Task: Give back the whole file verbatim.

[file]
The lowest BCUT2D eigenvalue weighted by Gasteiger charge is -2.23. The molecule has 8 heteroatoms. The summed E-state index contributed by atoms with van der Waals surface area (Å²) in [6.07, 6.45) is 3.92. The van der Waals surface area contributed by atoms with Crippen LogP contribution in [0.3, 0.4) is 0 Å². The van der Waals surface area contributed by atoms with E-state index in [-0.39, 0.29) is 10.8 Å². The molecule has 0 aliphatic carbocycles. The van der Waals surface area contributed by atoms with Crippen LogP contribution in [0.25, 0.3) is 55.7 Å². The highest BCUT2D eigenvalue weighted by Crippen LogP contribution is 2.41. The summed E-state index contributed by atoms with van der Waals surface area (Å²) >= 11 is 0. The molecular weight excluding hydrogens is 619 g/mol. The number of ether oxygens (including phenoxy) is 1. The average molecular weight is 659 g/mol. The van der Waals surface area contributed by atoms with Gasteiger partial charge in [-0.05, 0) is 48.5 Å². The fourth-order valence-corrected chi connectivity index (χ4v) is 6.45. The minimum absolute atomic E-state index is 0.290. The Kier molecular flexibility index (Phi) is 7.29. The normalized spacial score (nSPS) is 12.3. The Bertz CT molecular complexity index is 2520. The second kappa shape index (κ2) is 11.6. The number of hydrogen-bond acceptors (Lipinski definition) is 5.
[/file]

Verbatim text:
The lowest BCUT2D eigenvalue weighted by Gasteiger charge is -2.23. The molecule has 8 heteroatoms. The summed E-state index contributed by atoms with van der Waals surface area (Å²) in [6.07, 6.45) is 3.92. The van der Waals surface area contributed by atoms with Crippen LogP contribution in [0.3, 0.4) is 0 Å². The van der Waals surface area contributed by atoms with E-state index in [-0.39, 0.29) is 10.8 Å². The molecule has 0 aliphatic carbocycles. The van der Waals surface area contributed by atoms with Crippen LogP contribution in [0.25, 0.3) is 55.7 Å². The highest BCUT2D eigenvalue weighted by Crippen LogP contribution is 2.41. The summed E-state index contributed by atoms with van der Waals surface area (Å²) >= 11 is 0. The molecular weight excluding hydrogens is 619 g/mol. The number of ether oxygens (including phenoxy) is 1. The average molecular weight is 659 g/mol. The van der Waals surface area contributed by atoms with Gasteiger partial charge in [-0.05, 0) is 48.5 Å². The fourth-order valence-corrected chi connectivity index (χ4v) is 6.45. The minimum absolute atomic E-state index is 0.290. The Kier molecular flexibility index (Phi) is 7.29. The normalized spacial score (nSPS) is 12.3. The Bertz CT molecular complexity index is 2520. The second kappa shape index (κ2) is 11.6. The number of hydrogen-bond acceptors (Lipinski definition) is 5.